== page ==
Nigeria’s secret police have arrested several people suspected of links to the Al-Qaeda network in three of the country’s predominantly Muslim states, a spokesman said Monday.
“Our operatives arrested the suspects in Kano, Kaduna and Yobe states in connection with the threat of terrorism,” State Security Service spokesman Ado Muazu told AFP, adding that the suspects had a “link to Al-Qaeda groups”.
He said they also had links to a group known as the Nigerian Taleban. This Islamic extremist movement first emerged in 2002 calling for a stricter implementation of Islamic sharia law in the 12 states of northern Nigeria that apply it.
Since then it has launched attacks on targets symbolizing the Nigerian government, most notably on police stations.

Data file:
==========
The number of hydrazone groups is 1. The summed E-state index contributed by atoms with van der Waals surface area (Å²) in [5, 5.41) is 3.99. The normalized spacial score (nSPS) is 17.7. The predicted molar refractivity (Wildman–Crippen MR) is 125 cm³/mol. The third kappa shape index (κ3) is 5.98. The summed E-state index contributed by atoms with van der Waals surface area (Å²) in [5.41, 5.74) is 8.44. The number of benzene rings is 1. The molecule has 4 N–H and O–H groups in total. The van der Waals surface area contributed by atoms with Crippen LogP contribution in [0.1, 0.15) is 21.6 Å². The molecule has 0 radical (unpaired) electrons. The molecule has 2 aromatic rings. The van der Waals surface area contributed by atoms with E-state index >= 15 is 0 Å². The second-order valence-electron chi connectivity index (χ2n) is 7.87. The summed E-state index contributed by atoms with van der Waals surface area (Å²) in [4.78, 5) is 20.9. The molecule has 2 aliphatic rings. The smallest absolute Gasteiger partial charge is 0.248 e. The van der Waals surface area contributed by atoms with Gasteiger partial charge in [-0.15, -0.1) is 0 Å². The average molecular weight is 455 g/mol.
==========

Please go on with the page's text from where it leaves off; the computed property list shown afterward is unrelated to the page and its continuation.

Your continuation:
In the most recent of these attacks, the group earlier this year razed a police station in the northern city of Kano, killing around one dozen people.
The group is not known to have any connection to the Taliban in Afghanistan.
Muazu said the suspects were all Nigerians but declined to disclose how many were arrested or what they were allegedly planning.
“The suspects were arrested with some explosive device materials,” Muazu said, adding that investigations were still going on.
Nigeria has never had an Al-Qaeda style attack but since the population is roughly half Muslim and since the country is home to various armed groups, US officials tend to see the country as being at risk of such activity.